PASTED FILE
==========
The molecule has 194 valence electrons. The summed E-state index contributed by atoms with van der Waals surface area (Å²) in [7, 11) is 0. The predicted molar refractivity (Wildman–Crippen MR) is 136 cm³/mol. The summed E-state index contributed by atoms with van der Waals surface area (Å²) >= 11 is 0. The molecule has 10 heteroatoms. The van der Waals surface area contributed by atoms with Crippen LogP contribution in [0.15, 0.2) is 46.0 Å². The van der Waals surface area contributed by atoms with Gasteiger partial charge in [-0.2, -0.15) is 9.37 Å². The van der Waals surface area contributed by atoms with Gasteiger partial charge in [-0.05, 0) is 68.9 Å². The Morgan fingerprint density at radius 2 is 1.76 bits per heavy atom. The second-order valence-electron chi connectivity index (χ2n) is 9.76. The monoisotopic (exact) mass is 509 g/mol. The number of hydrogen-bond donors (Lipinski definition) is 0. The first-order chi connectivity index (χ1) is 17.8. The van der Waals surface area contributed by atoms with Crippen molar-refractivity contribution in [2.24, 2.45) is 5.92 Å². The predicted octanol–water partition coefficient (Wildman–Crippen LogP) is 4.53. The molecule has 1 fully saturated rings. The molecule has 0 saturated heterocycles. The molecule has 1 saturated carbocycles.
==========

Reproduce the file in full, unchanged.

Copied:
The molecule has 194 valence electrons. The summed E-state index contributed by atoms with van der Waals surface area (Å²) in [7, 11) is 0. The predicted molar refractivity (Wildman–Crippen MR) is 136 cm³/mol. The summed E-state index contributed by atoms with van der Waals surface area (Å²) >= 11 is 0. The molecule has 10 heteroatoms. The van der Waals surface area contributed by atoms with Crippen LogP contribution in [0.15, 0.2) is 46.0 Å². The van der Waals surface area contributed by atoms with Gasteiger partial charge in [-0.2, -0.15) is 9.37 Å². The van der Waals surface area contributed by atoms with Gasteiger partial charge in [-0.05, 0) is 68.9 Å². The Morgan fingerprint density at radius 2 is 1.76 bits per heavy atom. The second-order valence-electron chi connectivity index (χ2n) is 9.76. The monoisotopic (exact) mass is 509 g/mol. The number of hydrogen-bond donors (Lipinski definition) is 0. The first-order chi connectivity index (χ1) is 17.8. The van der Waals surface area contributed by atoms with Crippen molar-refractivity contribution in [2.24, 2.45) is 5.92 Å². The predicted octanol–water partition coefficient (Wildman–Crippen LogP) is 4.53. The molecule has 1 fully saturated rings. The molecule has 0 saturated heterocycles. The molecule has 1 saturated carbocycles.